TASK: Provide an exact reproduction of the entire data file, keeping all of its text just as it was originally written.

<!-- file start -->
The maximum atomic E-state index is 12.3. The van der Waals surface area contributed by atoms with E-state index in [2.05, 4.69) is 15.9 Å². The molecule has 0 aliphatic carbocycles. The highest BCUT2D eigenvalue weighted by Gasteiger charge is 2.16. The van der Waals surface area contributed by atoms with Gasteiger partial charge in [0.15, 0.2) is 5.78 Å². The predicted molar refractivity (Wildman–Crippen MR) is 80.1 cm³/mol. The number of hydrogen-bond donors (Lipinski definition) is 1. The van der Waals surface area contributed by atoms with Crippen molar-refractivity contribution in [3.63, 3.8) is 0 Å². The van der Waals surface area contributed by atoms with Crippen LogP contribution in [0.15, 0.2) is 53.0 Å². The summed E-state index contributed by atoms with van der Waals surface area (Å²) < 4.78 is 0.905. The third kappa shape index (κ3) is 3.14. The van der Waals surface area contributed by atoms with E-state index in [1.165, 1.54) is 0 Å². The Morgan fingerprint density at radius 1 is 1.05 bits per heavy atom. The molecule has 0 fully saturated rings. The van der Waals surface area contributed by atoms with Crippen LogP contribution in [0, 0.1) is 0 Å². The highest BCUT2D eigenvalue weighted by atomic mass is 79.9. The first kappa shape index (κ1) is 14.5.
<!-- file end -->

The maximum atomic E-state index is 12.3. The van der Waals surface area contributed by atoms with E-state index in [2.05, 4.69) is 15.9 Å². The molecule has 0 aliphatic carbocycles. The highest BCUT2D eigenvalue weighted by Gasteiger charge is 2.16. The van der Waals surface area contributed by atoms with Gasteiger partial charge in [0.15, 0.2) is 5.78 Å². The predicted molar refractivity (Wildman–Crippen MR) is 80.1 cm³/mol. The number of hydrogen-bond donors (Lipinski definition) is 1. The van der Waals surface area contributed by atoms with Crippen molar-refractivity contribution in [3.63, 3.8) is 0 Å². The van der Waals surface area contributed by atoms with Crippen LogP contribution in [0.15, 0.2) is 53.0 Å². The summed E-state index contributed by atoms with van der Waals surface area (Å²) < 4.78 is 0.905. The third kappa shape index (κ3) is 3.14. The van der Waals surface area contributed by atoms with E-state index in [1.165, 1.54) is 0 Å². The Morgan fingerprint density at radius 1 is 1.05 bits per heavy atom. The molecule has 0 fully saturated rings. The van der Waals surface area contributed by atoms with Crippen LogP contribution in [0, 0.1) is 0 Å². The highest BCUT2D eigenvalue weighted by atomic mass is 79.9. The first kappa shape index (κ1) is 14.5.